From The Graduate to Juno, America has seen its fair share of awkward coming-of-age love tales. Luckily many writers and directors have managed to keep this familiar territory fresh throughout the years, whether it be the dry, baffled humor of Judd Apatow’s films; the unflinching realism of The Myth of the American Sleepover; or 500 Days of Summer’s whimsical, if mushy, storytelling style.
Our title character is played by True Blood heartthrob Ryan Kwanten, who drops all things sexy and charming in his role as the twenty-something cubicle dweeb Griff, instead recalling Timothy Hutton in Ordinary People in his tense physical acting and sad, skittish eyes. We don’t really know the source of Griff’s troubles, other than his confusion and contempt for the “normal” world as represented by his cocky, popular co-worker Tony (Toby Schmitz), who feels just as much contempt for Griff’s own gloomy meekness.
Not so unlike Steve Carell’s character Andy in The 40 Year Old Virgin, who escapes his maladjustment by painting little models of heroes he can only aspire to relate to, nighttime finds Griff in his apartment, a sort of generic command center decked out with Mission Impossible-type surveillance computers, where he dons a well-tailored superhero’s costume and runs into the night, taking down small time crooks, grungy purse snatchers and the like.
The extent of Griff’s imagination, however, becomes less clear as the film goes on, beginning with his invention of the invisible suit, which we eventually learn is just a childlike delusion. The only exploits we can be sure of are decidedly unheroic: Griff’s petty acts of sabotage against Tony, and his use of stealth to run away from a treacherous situation, one involving his well-adjusted older brother Tim (Patrick Brammall) and Tim’s strange, spacey, but beautiful new girlfriend Melody (Maeve Dermody), who quickly develops a shy crush on Griff.
What makes our superhero most interesting is his failure as one. Once we learn of his day-to-day victimization at work, Griff’s growled catchphrase “Get out of my neighborhood!” starts to feel more like a weakened “Leave me alone!!!”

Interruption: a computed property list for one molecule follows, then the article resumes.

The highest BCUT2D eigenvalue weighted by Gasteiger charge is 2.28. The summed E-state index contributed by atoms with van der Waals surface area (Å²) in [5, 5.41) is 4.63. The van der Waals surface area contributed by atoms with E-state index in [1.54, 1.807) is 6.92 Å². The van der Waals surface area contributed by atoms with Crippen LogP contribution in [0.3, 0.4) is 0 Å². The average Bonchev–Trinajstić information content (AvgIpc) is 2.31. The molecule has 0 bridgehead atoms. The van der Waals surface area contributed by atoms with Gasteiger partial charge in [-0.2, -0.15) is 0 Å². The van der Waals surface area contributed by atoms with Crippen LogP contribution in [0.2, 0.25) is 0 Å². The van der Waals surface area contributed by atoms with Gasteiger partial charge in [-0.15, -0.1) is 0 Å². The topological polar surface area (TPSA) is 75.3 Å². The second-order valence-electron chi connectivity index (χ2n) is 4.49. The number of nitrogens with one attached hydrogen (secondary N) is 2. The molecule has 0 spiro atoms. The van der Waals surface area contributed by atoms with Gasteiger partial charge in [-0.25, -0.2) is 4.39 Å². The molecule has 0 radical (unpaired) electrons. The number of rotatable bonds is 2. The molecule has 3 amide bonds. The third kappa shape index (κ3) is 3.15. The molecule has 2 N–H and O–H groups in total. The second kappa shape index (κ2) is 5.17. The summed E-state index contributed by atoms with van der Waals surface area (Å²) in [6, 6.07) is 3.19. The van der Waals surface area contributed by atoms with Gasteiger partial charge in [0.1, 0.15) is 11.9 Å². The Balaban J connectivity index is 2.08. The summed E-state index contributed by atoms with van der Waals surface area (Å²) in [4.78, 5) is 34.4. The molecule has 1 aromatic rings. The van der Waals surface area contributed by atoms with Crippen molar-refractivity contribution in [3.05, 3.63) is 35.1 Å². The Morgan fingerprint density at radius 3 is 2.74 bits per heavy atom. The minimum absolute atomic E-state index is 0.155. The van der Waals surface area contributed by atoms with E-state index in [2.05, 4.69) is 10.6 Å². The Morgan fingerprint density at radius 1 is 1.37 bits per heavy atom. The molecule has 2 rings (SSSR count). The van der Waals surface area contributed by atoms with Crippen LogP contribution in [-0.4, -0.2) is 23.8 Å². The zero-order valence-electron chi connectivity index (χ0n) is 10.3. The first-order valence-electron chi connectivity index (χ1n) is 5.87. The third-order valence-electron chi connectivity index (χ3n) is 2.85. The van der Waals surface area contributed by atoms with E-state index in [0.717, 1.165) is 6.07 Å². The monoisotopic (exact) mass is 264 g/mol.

But our unfamiliarity with a hero like Griff the Invisible is matched by our familiarity with Griff the human being, in all his confusion, anger, insecurity and desire to escape.
Big brother Tim, who juices that role for all it’s worth, has been visiting Griff’s apartment on a regular basis in a well meaning if self-important attempt to guide Griff toward normalcy and away from a life of delusion. But as we witness Tim’s more disturbing delusions about his own desirability as a romantic partner in the face of Melody’s yearning for Griff, the imaginary life of a superhero, regressive as it is, somehow becomes the more sensible choice.
Meanwhile Melody, lost in her own world of parallel universes and cosmic theory, eventually becomes Griff’s nurturing, philosophizing sidekick, and after a series of tense and painful romantic interactions, together they take on the pretend evils of the world--if only to disavow the bleak reality of everyday life.
Unfortunately, this whole situation wears a little thin, even after a short runtime of 90 minutes.
As Melody throws in bits of random metaphysical questions and observations throughout the film, pure and wondrous as they are, she begins to speak and act as if she had just taken her very first bong rip, all breathless and glazy-eyed, until you find yourself wishing she would just get over the marvels of the universe and get a real life. It’s not a reaction I enjoy having, and it’s certainly not the one Ford had intended.
The classic fumbling, mumbling young romance as played out between Griff and Melody is endearing enough, and while shrouded in an interesting medley of genres and ideas, it still fails to stand out strongly among past incarnations, and we lose sympathy for the two misfits. With so many elements at play—the awkward romance, the not-entirely-ironic superhero plot, the cosmic profundity, the outcast social commentary—each segment seems underdeveloped and, by the end of the movie, leaves us a bit like Griff--confused and unsatisfied.
There are still charms to be had, namely that Griff is an easy character to root for and, sometimes, in his self-preserving twist on reality, to doubt.
Perhaps Griff the Invisible isn’t the coming-of-age movie superhero we’ve been waiting for, but in the wake of beer bongs and slipping bikini straps, it’s definitely fighting the good fight.
Playing at Kendall starting Friday the 25tb